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Topotecan for the treatment of recurrent and stage IVB carcinoma of the cervix

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JournalHealth technology assessment
DatePublished - May 2010
Number of pages8
Pages (from-to)55-62
Original languageEnglish


This paper presents a summary of the evidence review group (ERG) report into the clinical effectiveness and cost-effectiveness of topotecan in combination with cisplatin for the treatment of recurrent and stage IVB carcinoma of the cervix, in accordance with the licensed indication, based upon the evidence submission from the manufacturer to the National Institute for Health and Clinical Excellence (NICE) as part of the single technology appraisal (STA) process. The outcomes measured were overall survival, progression-free survival, response rates, adverse effects of treatment, health-related quality of life (HRQoL) and quality-adjusted life-years (QALYs) gained. The manufacturer stated that topotecan plus cisplatin is the only combination regimen to date to have demonstrated a statistically significant survival advantage compared to cisplatin monotherapy in the licensed population. The clinical evidence came from three clinical trials comparing topotecan plus cisplatin with cisplatin monotherapy (GOG-0179), topotecan plus cisplatin with paclitaxel plus cisplatin (GOG-0169), and four cisplatin-based combination therapies: topotecan plus cisplatin, paclitaxel plus cisplatin, gemcitabine plus cisplatin, and vinorelbine plus cisplatin (GOG-0204). Results from GOG-0179 showed greater median overall survival with topotecan plus cisplatin than with cisplatin monotherapy: 9.4 months versus 6.5 months. Similar results were also reported for median progression-free survival. Response rates also showed an advantage with topotecan plus cisplatin compared with cisplatin monotherapy. The response rates in patients receiving cisplatin monotherapy were very low, but the potential reasons for this were not discussed in the manufacturer's submission. Patients receiving topotecan plus cisplatin experienced a greater number of adverse events and the ERG was concerned with some of the assumptions related to HRQoL. In the base-case direct comparison, the incremental cost-effectiveness ratio (ICER) of topotecan plus cisplatin versus cisplatin monotherapy was (sin)17,974 per QALY in the main licensed population, (sin)10,928 per QALY in the cisplatin-naive population (including stage IVB patients) and (sin)32,463 per QALY in sustained cisplatin-free interval patients. In response to the point for clarification raised by the ERG, the manufacturer submitted a revised indirect comparison incorporating HRQoL and a longer time horizon. Where the hazard ratio derived from GOG-0169 was employed, paclitaxel plus cisplatin was dominated by topotecan plus cisplatin, but, where the hazard ratio from GOG-0204 was adopted, paclitaxel plus cisplatin was found to have an ICER of (sin)13,260 per QALY versus topotecan plus cisplatin. At present there is a paucity of evidence available on the clinical effects of topotecan plus cisplatin and the effects of palliative treatment in general for women with advanced and recurrent carcinoma of the cervix. Further trials, or the implementation of registries, are required to establish the efficacy and safety of topotecan plus cisplatin. The guidance issued by NICE on 28 October 2009 as a result of the STA states that topotecan in combination with cisplatin is recommended as a treatment option for women with recurrent or stage IVB cervical cancer, only if they have not previously received cisplatin.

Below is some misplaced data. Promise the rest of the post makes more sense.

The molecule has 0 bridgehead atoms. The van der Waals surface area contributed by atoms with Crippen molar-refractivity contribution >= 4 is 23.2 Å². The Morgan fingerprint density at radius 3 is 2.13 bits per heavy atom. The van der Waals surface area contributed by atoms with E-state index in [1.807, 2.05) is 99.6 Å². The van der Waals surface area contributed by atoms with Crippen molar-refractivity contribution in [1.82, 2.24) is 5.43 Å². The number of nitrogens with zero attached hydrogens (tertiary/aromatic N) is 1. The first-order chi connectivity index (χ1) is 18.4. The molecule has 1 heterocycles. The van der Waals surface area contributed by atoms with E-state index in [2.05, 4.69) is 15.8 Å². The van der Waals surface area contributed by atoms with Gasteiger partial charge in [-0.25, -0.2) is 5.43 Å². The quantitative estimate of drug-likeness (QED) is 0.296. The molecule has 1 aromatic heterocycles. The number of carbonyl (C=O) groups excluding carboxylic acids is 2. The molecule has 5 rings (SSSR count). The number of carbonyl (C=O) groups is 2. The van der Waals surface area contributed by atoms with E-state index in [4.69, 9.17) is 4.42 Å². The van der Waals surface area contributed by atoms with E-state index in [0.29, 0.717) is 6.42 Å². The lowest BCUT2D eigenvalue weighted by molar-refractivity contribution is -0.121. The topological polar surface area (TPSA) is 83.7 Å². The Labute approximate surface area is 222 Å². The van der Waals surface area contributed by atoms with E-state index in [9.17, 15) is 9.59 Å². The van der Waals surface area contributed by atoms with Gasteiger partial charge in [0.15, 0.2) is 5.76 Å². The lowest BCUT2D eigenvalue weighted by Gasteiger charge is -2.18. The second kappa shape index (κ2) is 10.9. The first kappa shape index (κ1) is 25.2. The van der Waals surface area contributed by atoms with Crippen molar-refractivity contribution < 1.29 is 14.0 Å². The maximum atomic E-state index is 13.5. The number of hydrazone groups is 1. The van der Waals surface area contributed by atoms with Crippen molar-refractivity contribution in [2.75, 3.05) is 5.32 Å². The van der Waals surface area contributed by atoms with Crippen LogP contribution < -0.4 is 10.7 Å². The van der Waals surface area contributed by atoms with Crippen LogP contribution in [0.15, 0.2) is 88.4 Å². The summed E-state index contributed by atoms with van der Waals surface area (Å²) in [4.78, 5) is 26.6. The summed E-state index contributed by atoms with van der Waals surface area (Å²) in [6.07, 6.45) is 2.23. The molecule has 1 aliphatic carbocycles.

Women who have previously received cisplatin and are currently being treated with topotecan in combination with cisplatin for the treatment of cervical cancer should have the option to continue therapy until they and their clinicians considr it appropriate to stop.

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